Little old Levante living La Liga loco

HIS name is Ballesteros.

He’s a veteran, he’s a leader and his first name even begins with an S. But Spain’s latest sporting hero is Sergio rather than Severiano, and his claim to fame is that he’s the captain of the most unlikely league leaders in the history of Spanish football.

With eight games gone, little Levante sit proudly at the top of the table, a point clear of Real Madrid and unbeaten like Barcelona, who are third.

They really are little Levante too. Valencia’s second team have lived in the shadow of their more famous neighbours for a century. This is only their seventh time in the top division, and their highest-ever finish was 10th. That was almost 50 years ago.

Since 2004 they’ve won promotion three times but the effort has nearly killed them. The insane regime of former president Pedro Villaroel left them with debts of €88 million and the bailiffs at the door. Less than three years ago the players were in revolt, the club headed for relegation, administration and, quite possibly, oblivion.

It has been an astonishing turnaround, achieved on a shoestring when the club could barely afford to buy new sets of boots.

Luiz Garcia made the difference. The day he took over as coach there were only 10 players in the squad, less than a fortnight before the start of the season. Within two seasons Levante were back in the top-flight and, even more surprisingly, last season they managed to stay there after a tremendous run of eight wins in 12 games between January and April.

Garcia was headhunted by Getafé, Madrid’s third club, in the summer. Together with the departure of their star striker Felipe Caicedo (on loan from Manchester City) it seemed to spell disaster. At the start of this season Levante were obviously destined for relegation.

Instead the group of ageing players typified by Sergio Ballesteros have carried on under their new coach Juan Ignacio Martinez, usually known as JIM, where they left off under Garcia.

Like Garcia before him, JIM is an unknown, whose entire 14-year career has been spent at lower league clubs. Till now his one claim to fame was as the longest-serving coach at Cartagena, who have only reached the dizzy heights of the second division in the past three years.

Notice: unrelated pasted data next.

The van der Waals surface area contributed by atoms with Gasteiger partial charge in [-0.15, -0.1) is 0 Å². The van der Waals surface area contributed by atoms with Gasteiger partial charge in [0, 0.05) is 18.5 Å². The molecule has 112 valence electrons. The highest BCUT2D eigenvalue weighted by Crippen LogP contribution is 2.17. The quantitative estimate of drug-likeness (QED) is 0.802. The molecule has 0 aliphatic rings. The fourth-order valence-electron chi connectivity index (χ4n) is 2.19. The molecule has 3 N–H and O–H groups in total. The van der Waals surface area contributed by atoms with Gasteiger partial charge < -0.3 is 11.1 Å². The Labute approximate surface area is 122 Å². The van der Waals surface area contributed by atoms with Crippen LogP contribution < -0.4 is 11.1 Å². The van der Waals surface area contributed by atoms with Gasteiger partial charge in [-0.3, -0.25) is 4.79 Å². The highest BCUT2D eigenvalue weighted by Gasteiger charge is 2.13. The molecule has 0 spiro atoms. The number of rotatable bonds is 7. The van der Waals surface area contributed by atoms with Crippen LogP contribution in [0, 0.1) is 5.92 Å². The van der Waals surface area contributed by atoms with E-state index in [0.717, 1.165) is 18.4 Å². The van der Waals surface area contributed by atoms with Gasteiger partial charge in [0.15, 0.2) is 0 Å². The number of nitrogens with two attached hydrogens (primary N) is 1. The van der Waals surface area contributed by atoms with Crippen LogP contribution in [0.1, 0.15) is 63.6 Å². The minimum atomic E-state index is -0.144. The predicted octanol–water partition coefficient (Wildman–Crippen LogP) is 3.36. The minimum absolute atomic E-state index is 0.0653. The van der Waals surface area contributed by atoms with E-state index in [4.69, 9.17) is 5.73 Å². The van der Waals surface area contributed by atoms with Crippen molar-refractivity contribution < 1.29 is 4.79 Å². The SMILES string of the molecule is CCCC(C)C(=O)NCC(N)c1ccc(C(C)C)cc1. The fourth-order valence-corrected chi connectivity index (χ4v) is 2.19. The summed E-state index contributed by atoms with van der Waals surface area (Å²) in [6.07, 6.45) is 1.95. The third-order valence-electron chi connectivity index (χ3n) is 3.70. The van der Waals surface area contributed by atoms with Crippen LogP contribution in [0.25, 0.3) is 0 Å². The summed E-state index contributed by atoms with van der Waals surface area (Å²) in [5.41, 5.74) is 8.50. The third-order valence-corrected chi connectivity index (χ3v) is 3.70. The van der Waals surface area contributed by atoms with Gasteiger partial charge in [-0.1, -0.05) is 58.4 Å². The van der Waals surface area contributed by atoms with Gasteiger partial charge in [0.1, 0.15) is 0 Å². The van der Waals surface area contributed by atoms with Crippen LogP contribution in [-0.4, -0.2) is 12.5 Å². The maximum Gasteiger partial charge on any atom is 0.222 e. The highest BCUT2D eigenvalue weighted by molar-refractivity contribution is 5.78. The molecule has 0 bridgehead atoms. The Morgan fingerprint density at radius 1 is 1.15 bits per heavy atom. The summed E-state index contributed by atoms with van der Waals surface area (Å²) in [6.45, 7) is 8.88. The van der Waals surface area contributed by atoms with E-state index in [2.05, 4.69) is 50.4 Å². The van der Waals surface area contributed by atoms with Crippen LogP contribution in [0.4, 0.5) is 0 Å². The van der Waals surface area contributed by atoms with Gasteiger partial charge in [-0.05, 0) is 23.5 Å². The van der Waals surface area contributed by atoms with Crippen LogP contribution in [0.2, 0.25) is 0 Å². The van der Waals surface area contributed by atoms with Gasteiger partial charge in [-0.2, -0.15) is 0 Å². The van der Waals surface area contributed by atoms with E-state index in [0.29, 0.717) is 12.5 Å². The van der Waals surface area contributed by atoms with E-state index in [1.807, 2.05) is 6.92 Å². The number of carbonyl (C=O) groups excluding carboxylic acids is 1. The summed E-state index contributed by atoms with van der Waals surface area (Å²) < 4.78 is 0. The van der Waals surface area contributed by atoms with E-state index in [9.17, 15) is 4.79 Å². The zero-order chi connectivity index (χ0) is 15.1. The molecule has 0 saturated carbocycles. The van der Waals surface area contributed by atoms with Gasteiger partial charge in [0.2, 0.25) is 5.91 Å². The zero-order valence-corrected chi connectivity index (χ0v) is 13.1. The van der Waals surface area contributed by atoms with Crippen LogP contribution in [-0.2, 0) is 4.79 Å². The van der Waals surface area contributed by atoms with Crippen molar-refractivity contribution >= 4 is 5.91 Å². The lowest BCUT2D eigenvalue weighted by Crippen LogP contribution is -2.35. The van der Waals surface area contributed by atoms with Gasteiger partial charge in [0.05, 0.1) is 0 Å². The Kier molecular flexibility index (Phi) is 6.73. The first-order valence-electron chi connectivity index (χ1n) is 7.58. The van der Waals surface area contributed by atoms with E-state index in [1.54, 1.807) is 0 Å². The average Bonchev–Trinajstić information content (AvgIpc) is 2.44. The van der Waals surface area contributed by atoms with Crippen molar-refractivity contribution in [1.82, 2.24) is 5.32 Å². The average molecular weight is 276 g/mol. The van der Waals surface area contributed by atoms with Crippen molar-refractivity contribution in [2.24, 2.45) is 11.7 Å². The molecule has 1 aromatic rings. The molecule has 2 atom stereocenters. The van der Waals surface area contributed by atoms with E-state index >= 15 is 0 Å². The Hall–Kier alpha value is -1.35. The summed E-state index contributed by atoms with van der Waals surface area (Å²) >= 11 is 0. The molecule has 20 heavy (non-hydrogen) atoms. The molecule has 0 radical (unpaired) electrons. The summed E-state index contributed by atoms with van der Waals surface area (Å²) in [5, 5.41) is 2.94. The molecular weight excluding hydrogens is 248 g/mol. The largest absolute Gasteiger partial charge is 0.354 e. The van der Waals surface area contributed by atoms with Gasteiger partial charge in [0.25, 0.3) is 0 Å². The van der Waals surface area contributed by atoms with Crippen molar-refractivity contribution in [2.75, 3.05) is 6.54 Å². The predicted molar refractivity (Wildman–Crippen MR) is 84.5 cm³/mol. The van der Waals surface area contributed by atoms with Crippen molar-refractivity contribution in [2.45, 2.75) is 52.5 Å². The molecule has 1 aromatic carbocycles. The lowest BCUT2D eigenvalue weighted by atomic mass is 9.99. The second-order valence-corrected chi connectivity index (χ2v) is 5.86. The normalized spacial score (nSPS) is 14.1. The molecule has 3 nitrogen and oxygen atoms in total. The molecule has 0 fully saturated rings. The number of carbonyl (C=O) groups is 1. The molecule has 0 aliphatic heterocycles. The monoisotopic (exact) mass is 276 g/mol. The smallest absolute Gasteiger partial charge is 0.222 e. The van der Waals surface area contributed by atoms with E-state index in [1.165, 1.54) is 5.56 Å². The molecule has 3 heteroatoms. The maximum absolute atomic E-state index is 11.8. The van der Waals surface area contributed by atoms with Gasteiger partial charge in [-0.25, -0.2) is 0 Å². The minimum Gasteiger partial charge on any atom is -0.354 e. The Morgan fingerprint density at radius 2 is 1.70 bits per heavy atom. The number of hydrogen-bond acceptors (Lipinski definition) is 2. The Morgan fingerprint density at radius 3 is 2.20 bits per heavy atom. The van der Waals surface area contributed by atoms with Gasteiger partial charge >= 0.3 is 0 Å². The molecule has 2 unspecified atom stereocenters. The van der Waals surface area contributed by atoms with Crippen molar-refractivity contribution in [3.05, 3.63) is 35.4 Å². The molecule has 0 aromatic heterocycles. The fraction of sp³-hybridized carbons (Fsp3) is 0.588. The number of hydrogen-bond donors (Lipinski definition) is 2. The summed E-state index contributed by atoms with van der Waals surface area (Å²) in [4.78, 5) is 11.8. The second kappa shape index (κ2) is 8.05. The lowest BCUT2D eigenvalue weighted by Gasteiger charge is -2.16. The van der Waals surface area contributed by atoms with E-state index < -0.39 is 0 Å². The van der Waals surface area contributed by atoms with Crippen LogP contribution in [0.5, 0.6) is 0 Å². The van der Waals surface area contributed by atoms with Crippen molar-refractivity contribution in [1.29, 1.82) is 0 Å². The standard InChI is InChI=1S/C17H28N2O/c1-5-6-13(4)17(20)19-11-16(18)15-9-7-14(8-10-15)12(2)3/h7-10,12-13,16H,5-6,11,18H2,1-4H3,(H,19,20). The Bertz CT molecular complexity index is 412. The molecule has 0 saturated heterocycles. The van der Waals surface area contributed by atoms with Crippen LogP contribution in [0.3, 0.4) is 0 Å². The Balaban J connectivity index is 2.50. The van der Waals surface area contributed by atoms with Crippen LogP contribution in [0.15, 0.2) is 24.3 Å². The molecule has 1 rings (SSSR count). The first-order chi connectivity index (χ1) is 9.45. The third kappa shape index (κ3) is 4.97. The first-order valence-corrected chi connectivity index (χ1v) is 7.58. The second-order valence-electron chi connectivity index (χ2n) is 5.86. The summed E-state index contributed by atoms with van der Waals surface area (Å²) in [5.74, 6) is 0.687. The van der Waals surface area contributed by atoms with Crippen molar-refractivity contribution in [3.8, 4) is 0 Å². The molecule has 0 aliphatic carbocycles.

Levante’s budget this season is €22 million, compared to €461m at Barcelona. Their players are paid €6.5m — that’s for the entire squad — roughly half the salary paid to Cristiano Ronaldo.

They also have the oldest squad in the Liga’s history: Ballesteros is 36, Juanfran and Venta are 35. The 14 players who appeared in Sunday night’s 3-0 win at Villarreal had an average age of almost 33.

These veterans, unlike their managers, are not all unknowns.

Juanfran spent five years at Celta de Vigo and played in the Champions League; Javier Farinos starred for Valencia when they reached the Champions League final; Asier Del Horno was at Athletic Bilbao before a rather less successful move to Chelsea.

Levante’s formula is primarily a strong defence and a direct, no-frills attack. They’ve only scored 14 goals, but so far have conceded just three. What’s more, their unbeaten record includes five away games, whereas Barcelona have only played three.

Just for a moment at least the established order is under challenge, although Levante’s run surely can’t continue for long. Mind you the pundits were already saying that before Levante met the new billionaire club Malaga last week. Malaga spent nearly €60 million on transfers in the summer — Levante just €210,000. Levante won 3-0.

A bit of humility from the top clubs would not come amiss. Sevilla arrived in Barcelona for Saturday’s game with shirts bearing the slogan “Proud of Andalusia”.

People in the south have been riled by disparaging remarks about the region from certain Catalan politicians, including the accusation that peasants in Catalonia have to throw fruit away because prices are too low “whereas in Andalusia they are getting subsidies for spending the morning in the local bar”.

Sevilla duly managed a 0-0 draw, with keeper Javi Varas saving a stoppage-time penalty from Lionel Messi.

Curiously, Jose Mourinho currently seems to be keeping his mouth shut. And his team have responded with a run of wins. Apparently a meeting with senior players convinced Mourinho to keep a lower profile. Just a ploy, say the Barcelona papers, who even now are warming up for the next round in the contest, which is scheduled for December 10.

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